Maintaining control is critical in the management of security, be it electronic or physical security. In large organizations choosing to deploy XML, Web services and service-oriented architecture technology, there is an inherent transformation of the ability to control the information passing through an enterprise network.
While initially the integration of these technologies had involved considerable thought and planning, an invasion of user-generated XML is upon us. The user-oriented source getting most attention recently is Ajax. Suddenly the power of asynchronous user interface handling is becoming evident and it is generating a lot of XML traffic. It is already coming across your enterprise boundaries. Each of your users accessing Google Maps, Gmail or the new Yahoo mail client, or using the upcoming Microsoft Web Mail Browser (Kahuna), is already driving XML across your firewall. The next major driver for user-generated XML will be the introduction of Microsoft's Vista with XML document formats and Web services-based integration functionality.
Immediately, security control becomes much more elusive.
As hundreds or even thousands of additional XML messages quickly proliferate throughout the network, the traffic and latency problems will increase. Lots of XML traffic is going to be coming from lots of perfectly valid sources in your intranet, your extranet and directly from the Internet. A way to differentiate the good traffic from the bad traffic is critical to the integrity of the network.
Fortunately, there are standards and solutions that address the fundamental issues of XML and Web Service security now. However, composite and workflow applications are going to have a hard time both separating good and bad XML traffic and controlling trusted access to Web Services. Message-based attacks -- replay attacks, out of order message attacks and just plain fraudulent message insertions -- are going to be easier to perpetrate in the blizzard of XML traffic that will be flowing through your network firewalls and around your internal networks.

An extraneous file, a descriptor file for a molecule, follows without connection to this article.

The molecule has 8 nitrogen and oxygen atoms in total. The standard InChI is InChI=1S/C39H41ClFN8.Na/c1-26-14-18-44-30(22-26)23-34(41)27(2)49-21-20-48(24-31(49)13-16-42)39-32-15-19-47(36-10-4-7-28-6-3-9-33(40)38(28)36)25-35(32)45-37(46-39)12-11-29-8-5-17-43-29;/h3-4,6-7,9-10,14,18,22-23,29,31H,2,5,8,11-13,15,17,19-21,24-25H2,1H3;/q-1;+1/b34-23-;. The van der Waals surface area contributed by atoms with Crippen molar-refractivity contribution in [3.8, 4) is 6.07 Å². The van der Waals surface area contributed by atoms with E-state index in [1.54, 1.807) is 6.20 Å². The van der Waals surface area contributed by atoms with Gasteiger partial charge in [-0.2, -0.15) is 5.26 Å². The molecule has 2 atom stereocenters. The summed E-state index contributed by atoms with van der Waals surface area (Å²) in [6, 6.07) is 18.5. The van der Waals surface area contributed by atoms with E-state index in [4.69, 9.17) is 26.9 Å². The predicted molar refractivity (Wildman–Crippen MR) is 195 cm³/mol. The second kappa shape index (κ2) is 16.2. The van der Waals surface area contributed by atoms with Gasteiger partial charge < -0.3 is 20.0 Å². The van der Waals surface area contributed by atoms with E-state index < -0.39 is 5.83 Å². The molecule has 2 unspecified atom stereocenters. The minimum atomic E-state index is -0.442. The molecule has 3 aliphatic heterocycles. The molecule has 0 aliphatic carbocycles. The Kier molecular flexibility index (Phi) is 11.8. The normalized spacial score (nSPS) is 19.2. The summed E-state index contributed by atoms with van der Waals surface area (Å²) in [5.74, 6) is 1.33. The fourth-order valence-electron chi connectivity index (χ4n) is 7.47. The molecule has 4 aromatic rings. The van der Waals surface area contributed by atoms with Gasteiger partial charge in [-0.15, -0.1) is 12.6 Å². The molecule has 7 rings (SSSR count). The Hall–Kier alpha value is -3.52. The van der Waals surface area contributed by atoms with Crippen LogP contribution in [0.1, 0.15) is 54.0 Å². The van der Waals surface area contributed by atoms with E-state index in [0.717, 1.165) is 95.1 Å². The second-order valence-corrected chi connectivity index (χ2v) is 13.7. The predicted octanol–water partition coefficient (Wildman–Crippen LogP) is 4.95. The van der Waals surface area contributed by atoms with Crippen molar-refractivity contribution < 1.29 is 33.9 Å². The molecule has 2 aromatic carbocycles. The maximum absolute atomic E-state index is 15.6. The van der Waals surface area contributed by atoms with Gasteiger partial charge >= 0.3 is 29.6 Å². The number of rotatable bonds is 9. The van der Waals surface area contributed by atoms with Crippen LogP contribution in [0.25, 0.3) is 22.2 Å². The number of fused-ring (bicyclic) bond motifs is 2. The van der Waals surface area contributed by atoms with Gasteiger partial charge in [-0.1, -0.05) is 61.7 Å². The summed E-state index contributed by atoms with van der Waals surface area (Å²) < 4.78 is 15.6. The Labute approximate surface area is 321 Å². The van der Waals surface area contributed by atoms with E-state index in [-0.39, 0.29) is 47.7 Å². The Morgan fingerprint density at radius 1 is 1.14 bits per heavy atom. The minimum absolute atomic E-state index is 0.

Ajax, for example, introduces a host of new threats and security issues that Web application developers may not recognize. Effective use of Ajax requires the efficient processing of XML and verification of identity and access rights. Security functions including signing, encryption, identity verification (not to mention threat mitigation such as schema validation, content inspection and denial-of-service detection) are really expensive -- expensive enough that they bring you average server platform to its knees, around 300-400 transactions per second for simple processing dropping to just tens of transactions for security functions.
Message-level security features have to be utilized. The flow of traffic in our new loosely-coupled, reusable-business-service world cannot be secured effectively using simple session-based solutions like SSL. Technology to off-load this XML related pressure is needed to create secure, trusted processing throughout the networks.
These processing changes can help to create enforcement, policy control, logging and add further audit capabilities to the network. The ability to implement a distributed mechanism for dealing with this traffic is critical to turning the invaded network into an XML-enabled network.
Ajax is here. Every application development environment and packaged application is generating XML and Web services interfaces. Microsoft Office embeds it. User generated XML will dramatically affect our IT and network infrastructure. The XML processing load, and more importantly the security of XML content, has to be addressed. Enterprise quality XML-enabled networks must route, filter, transform, monitor, audit and protect the privacy of XML messages based not only on URL's, but also on identities and content.
We are about to be deluged by XML in all of our organizations, ready or not. Taking steps to ensure that the influx of XML can be controlled will help enterprises to not only survive but also thrive in the new network environment.
About the Author
Andrew Nash is CTO of Reactivity and formerly the Director of Technologies at RSA Security in the Office of the CTO. Andrew is a known leader in PKI and Web-Services security markets and the co-author of numerous Web Services specifications including Web Services Security, WS-Trust, WS-Federation, WS-SecureConversation and WS-SecurityPolicy.